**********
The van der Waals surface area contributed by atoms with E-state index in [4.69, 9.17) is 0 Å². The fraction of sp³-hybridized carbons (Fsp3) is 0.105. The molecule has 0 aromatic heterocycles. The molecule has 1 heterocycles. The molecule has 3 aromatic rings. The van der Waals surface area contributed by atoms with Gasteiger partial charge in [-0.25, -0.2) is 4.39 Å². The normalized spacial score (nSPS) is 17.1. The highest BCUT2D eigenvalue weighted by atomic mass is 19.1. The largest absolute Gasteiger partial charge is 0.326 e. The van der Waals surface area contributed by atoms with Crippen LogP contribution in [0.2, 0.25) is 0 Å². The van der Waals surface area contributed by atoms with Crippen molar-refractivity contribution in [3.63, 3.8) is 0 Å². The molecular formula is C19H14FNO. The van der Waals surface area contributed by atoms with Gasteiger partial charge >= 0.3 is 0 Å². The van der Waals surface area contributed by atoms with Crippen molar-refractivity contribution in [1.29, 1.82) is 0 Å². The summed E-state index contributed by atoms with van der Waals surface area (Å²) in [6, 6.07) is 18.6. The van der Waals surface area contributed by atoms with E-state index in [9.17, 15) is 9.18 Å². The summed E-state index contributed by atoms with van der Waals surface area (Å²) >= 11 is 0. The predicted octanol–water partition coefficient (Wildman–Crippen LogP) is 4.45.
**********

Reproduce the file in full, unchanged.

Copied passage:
The van der Waals surface area contributed by atoms with E-state index in [4.69, 9.17) is 0 Å². The fraction of sp³-hybridized carbons (Fsp3) is 0.105. The molecule has 0 aromatic heterocycles. The molecule has 1 heterocycles. The molecule has 3 aromatic rings. The van der Waals surface area contributed by atoms with Gasteiger partial charge in [-0.25, -0.2) is 4.39 Å². The normalized spacial score (nSPS) is 17.1. The highest BCUT2D eigenvalue weighted by atomic mass is 19.1. The largest absolute Gasteiger partial charge is 0.326 e. The van der Waals surface area contributed by atoms with Crippen LogP contribution in [0.2, 0.25) is 0 Å². The van der Waals surface area contributed by atoms with Crippen molar-refractivity contribution in [3.63, 3.8) is 0 Å². The molecular formula is C19H14FNO. The van der Waals surface area contributed by atoms with Gasteiger partial charge >= 0.3 is 0 Å². The van der Waals surface area contributed by atoms with Crippen molar-refractivity contribution in [1.29, 1.82) is 0 Å². The summed E-state index contributed by atoms with van der Waals surface area (Å²) in [6, 6.07) is 18.6. The van der Waals surface area contributed by atoms with E-state index in [9.17, 15) is 9.18 Å². The summed E-state index contributed by atoms with van der Waals surface area (Å²) >= 11 is 0. The predicted octanol–water partition coefficient (Wildman–Crippen LogP) is 4.45.